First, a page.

The railway would take her from Iddo to Oyingbo Main Market where she sells her wares. Failure to get to the train station before 7pm would mean that she would miss the train.

Christie’s case is not too different from a cross section of Nigerians who use the train which is one of the fastest means of transportation in a country that has more than 150million people.

In recent times, there has been an increase in the number of trains that ply various routes in the country.

Reports show that as at 2003, Nigeria’s rail system had 3,557 kilometres of track, 19 kilometres of which were the dual guage and the remainder, standard guage. The country has two major rail lines, one connects Lagos on the Bright of Benin and Nguru in the Northern state of Yobe State, while the other connects Port Harcourt in the Niger Delta and Maiduguri in the North eastern state of Borno.

In March, 2006, plans were on the way to establish a rail link between Nigeria and Niger but that was put on hold due to The International Court of Justice’s verdict in favour of Cameroon on the issue of the control of the Bakaasi Peninsula.

As this reporter takes a ride on the train from The Nigerian Railway Corporation Terminus in Iddo, it was evident that conscious efforts are being made to remedy the poor conditions, efficiency and profitability of the Corporation – the odds which marred its smooth operation in the past.

Commuters from the Iddo Terminus are mostly traders who are going to sell their wares across the metropolis.

Worthy of note are the coaches which are now improved and depending one’s choice, one can either ride in the economy class or business class; the latter is meant for high class people in the society who just want to pamper themselves.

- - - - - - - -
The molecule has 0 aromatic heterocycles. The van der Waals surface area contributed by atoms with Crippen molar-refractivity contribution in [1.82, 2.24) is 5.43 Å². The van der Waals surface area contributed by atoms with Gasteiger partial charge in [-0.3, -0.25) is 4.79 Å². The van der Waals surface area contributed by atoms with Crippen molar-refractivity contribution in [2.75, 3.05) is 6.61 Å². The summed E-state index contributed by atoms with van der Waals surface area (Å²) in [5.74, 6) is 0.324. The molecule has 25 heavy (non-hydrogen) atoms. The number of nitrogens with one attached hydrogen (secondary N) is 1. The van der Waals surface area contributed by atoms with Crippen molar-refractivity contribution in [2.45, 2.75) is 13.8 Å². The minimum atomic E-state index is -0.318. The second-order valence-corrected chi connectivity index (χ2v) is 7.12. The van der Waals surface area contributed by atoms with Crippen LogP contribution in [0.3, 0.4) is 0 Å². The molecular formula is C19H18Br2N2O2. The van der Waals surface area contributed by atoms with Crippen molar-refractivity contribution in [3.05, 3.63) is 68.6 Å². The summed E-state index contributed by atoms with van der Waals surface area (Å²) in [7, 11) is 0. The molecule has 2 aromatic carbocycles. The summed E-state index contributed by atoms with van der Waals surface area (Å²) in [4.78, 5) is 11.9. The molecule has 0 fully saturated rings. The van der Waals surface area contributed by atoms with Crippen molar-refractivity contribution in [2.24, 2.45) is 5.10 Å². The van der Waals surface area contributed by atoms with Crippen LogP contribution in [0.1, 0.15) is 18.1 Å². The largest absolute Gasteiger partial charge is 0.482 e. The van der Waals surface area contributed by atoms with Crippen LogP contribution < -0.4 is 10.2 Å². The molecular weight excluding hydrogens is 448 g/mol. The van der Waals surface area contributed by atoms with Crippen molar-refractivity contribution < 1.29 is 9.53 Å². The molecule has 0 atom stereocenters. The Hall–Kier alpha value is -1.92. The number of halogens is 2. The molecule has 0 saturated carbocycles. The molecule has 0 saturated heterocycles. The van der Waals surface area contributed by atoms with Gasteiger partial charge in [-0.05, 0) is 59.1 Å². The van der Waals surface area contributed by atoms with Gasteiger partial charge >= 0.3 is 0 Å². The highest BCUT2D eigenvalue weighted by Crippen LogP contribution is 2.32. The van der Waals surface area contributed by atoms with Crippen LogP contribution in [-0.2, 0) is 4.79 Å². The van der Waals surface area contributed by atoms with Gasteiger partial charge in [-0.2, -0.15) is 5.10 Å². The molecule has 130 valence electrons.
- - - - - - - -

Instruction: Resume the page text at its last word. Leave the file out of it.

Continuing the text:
The train stops at designated stations and each stop is about two minutes except in cases where cars and buses have to pass. In addition, the seats are more comfortable compared to what was obtainable in the past.

All these are an attestation that the Nigerian Railway Corporation (NRC) will live up its mission statement, “to emerge as the leader in the Nigerian transport system, using well motivated work force with modern technology;’’ and its vision statement: “to be a world class rail transport organisation, providing safe, efficient, affordable, reliable and widely linked network and customer oriented services.”

According to Mr. John Dottie, a District Manager of the NRC, “traffic congestion which is the bane of the major roads within major roads in Lagos will reduce significantly as the Lagos District plans increase in the train frequency.

“From December 2010, Lagos District passenger trains have been increased from six to eleven daily using the recently rehabilitated up mainline.

“The first and second trains leave Ijoko and Agbado simultaneously by 5.30am to arrive Iddo by 6.45am/7.34am.

“Another one leaves Ijoko by 6.20am and arrives Iddo at 7.56am while two more trains leave Ijoko by 10.20am and 2.20am to arrive at 11.56am and 3.56pm respectively and from Iddo, five other trains depart from Ijoko at 8.00am, 12noon, 4.15pm, 5pm, 6pm and 7pm accordingly and each arrive Ijoko within a transit period of one hour, twenty minutes.”

Another observation on the train is that all kind of people are found in the coaches, from the low class to the highly placed, everyone in their own world and looking forward to getting to their respective destinations.

Posted in Investments, Nigerian NewsComments (0)